The News Agency of Nigeria yesterday reported the Registrar of JAMB, Professor Dibu Ojerinde, saying that it will cancel the Unified Tertiary Matriculation Examination (UTME) in volatile states of Northern Nigeria if the Boko Haram attack on primary and secondary schools in Borno State continues.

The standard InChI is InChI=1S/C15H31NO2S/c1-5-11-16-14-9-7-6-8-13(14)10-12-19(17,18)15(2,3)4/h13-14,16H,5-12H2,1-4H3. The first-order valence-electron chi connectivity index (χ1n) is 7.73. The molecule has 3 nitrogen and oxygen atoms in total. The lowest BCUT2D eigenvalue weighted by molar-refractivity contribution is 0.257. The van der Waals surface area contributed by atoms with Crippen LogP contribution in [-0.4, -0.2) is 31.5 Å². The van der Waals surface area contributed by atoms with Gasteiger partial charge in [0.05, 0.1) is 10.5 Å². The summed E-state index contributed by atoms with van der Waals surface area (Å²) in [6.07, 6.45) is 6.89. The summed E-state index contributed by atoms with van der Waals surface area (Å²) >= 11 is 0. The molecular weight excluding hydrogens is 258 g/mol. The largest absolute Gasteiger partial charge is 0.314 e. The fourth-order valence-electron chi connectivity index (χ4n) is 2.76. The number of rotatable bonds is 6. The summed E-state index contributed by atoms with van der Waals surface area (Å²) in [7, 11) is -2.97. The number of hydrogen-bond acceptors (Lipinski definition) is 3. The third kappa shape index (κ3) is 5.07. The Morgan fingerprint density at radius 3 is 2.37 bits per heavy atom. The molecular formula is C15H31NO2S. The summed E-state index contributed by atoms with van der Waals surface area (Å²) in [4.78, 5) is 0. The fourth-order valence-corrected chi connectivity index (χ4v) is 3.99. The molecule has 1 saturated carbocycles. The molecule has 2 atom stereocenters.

“The Board will be left with no option”, he said, “than to tell candidates to go elsewhere to write the exams if schools which serve as centres will be attacked.” The report appears contradictory, making me believe that NAN did not get its facts right. Consider another statement it reported from the Registrar: “When we reviewed the situation in volatile states, for instance Borno, we realized that some of the schools are being bombed but our investigations showed that only primary schools are affected and not secondary schools.” By this statement, to my understanding, the Registrar did not rule out JAMB holding examinations in those states. After all, UTME examinations are held in secondary schools. Primary schools hardly have the large space facilities that JAMB needs. I am not accusing NAN of crying wolf where there is none; after all, it is a reputable news agency on which our media houses depend as a veritable source of news on a wide range of domestic affairs. I only think the Registrar should be clearly understood on this important subject matter that will affect the future of hundreds of thousands of our children. Despite the contradiction in the report, I still felt it is worth making a short comment on the matter. I understand the concern of JAMB. As any prudent agency would aver, it does not want its indiscretion to result in the death of Nigerian children and staff of the Board. The Registrar deserves our commendation for this foresight. In the event that the unexpected happens and attacks secondary schools in the next two weeks before the exams, I still feel that JAMB should not contemplate canceling the examination but go ahead to plan its execution and taking the necessary precautions. The UTME examination is too important to be brushed aside for the scare of an anticipated attack by Boko Haram. Canceling the examination will cause so much pain and complications in the learning career of the candidates and compound the admission exercise of higher institutions to which the affected states are catchment areas. JAMB should go ahead with its plan due to two reasons. One, I am inclined to believe that Boko Haram will not attack these centres when the examinations are holding. To be fair to Boko Haram, the sect has always maintained that it does not target civilians but security and law enforcement personnel. It has repeated this time without number. And if we can remember, its leader announced in his second video broadcast on Youtube that the group will start attacking ‘boko’ schools after an alleged attack by JTF of a Qur’anic school in Maiduguri, an allegation that JTF quick to refute. So far, Boko Haram has attacked four primary schools. But in all the attacks, no life was lost because the group refrained from carrying out the attacks during schools hours when it will lead to deaths and casualties to the civilian pupils and staff. With this record, it is clear that Boko Haram is targeting infrastructure, not the pupils, of the primary schools. Doing otherwise will contradict its claim that it is “working for the interest of the ummah”, as its leader Shekau would put it. JAMB examinations, therefore, are very unlikely targets of Boko Haram. Relax your mind, my Professor Ojerinde! Two, if I am proved wrong and Boko Haram attacks secondary schools during schools hours – something I still believe is not in tandem with its modus operandi – JAMB should still go ahead with the examinations but make adequate security arrangements for their safe conduct. A number of measures would be necessary. First and foremost, JAMB should liaise with the JTF and the state government to study the situation and look into the necessary measures for safe conduct of the examinations. Fortunately, the examination, unlike NYSC, is not protracted; it takes only few hours. The military and other agencies can mobilize a substantial number of personnel to each centre. To ensure that the centres are not blown off a night or so before the examinations, law enforcement personnel need to be posted there early enough. Then on the day of the examination, the schools or the neighbourhoods where the centres are located should be adequately manned. In fact, the entire state could be placed under curfew that Saturday for the period the examinations are conducted. These measures are necessary especially for town like Biu, Bama, Uba, Gwoza, etc. If it proves to be too difficult or risky to hold the examination at the various centres in Maiduguri town, there is still a better option than to “tell candidates to go elsewhere to write the exams.” The authorities should think of pooling the centres into one for candidates within Maiduguri town. The University of Maiduguri would be a suitable site. It has many theatres and lecture halls that can accommodate the candidates. The university community should make do with the inconvenience of few hours to enable its prospective candidates sit for the matriculation examination. I think a combination of statewide curfew and shifting the examination to the university for candidates in the capital, which is the epricentre of Boko Haram attacks, will be the best. If all the above fails and JAMB insists that the fear of Boko Haram is the beginning of wisdom, and only after having obtained a red card from JTF, then I would suggest that candidates from Borno State should be given a waiver by JAMB such that they can be admitted on the basis of post-UME tests in the institutions they applied for in addition to their fulfillment of WAEC/NECO requirements. Skipping JAMB itself would not matter much since in most universities passing the post-UME test is as important, if not more important, than passing JAMB. Finally, I call on Borno State government to take this issue seriously. Its candidates and indeed the state cannot afford to miss UTME examinations. Boko Haram may be here next year also. Does that mean that my Kanuri brothers will continue to miss UTME and universty admissions indefinitely? So instead of running away from the problem, it must be handled now. The government must do whatever it takes to ensure that JAMB is convinced on the security of its centres in the state. It must not sit back and see the twelve years it invested in its candidates washed away by the fear of a Boko Haram attack.